Before Mars: A Prequel: (33:00) This is a short film that follows the twins in 2016 when they were still children. It involves the discovery of a short-wave radio and the first inspiration to travel in space. The short film also includes a two-minute making-of feature.
There is a series of multipart promo pieces that were aired on National Geographic to promote the series. They are broken up into several sections, each with individual segments. They are mostly clips from the documentary parts that focus on a brief subject:
Each has a play-all for that group.
Getting To Mars (13:51), Living On Mars (10:26), More Mars (10:29) and Behind The Scenes (14:38)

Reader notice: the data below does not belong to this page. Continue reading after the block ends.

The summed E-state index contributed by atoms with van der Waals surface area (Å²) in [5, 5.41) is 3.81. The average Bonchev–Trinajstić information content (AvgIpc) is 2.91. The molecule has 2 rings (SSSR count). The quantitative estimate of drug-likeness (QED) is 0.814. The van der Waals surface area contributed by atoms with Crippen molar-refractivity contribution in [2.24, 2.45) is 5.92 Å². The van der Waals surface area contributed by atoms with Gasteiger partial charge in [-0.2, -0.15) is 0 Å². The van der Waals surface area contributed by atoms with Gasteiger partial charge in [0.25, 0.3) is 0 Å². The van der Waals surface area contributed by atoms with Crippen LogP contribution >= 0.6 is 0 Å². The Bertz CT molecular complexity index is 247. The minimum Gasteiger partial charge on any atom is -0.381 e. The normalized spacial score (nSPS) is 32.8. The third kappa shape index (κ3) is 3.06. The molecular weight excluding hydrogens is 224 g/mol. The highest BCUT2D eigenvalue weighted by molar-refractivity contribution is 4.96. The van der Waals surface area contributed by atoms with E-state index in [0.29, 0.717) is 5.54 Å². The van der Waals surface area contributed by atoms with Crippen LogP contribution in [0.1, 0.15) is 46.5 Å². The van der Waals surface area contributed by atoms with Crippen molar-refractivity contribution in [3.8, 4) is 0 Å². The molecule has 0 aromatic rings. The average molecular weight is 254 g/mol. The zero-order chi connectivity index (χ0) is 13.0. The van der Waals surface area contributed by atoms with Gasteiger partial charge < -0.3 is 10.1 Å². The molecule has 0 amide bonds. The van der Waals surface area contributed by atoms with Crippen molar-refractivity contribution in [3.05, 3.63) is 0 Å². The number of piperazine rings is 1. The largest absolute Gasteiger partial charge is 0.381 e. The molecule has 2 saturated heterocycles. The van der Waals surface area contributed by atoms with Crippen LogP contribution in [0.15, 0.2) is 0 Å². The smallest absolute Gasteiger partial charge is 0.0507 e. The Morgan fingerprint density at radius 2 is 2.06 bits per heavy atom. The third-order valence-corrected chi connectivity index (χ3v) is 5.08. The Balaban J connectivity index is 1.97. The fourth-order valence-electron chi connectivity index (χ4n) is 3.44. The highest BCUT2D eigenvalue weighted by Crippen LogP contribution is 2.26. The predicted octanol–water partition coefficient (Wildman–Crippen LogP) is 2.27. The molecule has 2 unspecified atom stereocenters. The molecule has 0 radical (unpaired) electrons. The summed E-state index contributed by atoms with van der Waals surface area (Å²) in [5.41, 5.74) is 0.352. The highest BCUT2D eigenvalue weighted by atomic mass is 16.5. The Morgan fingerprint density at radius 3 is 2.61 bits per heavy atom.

Cast And Crew Interviews: (25:06) This is stuff that can be found throughout the other sections, for the most part.
There is enough optimism here to believe that we really are headed to Mars and beyond. They are certainly trying at SpaceX, and the series follows their failures and successes. It’s all leading to the terribly exciting question once lyrically posed by the late David Bowie: “Is there life on Mars?”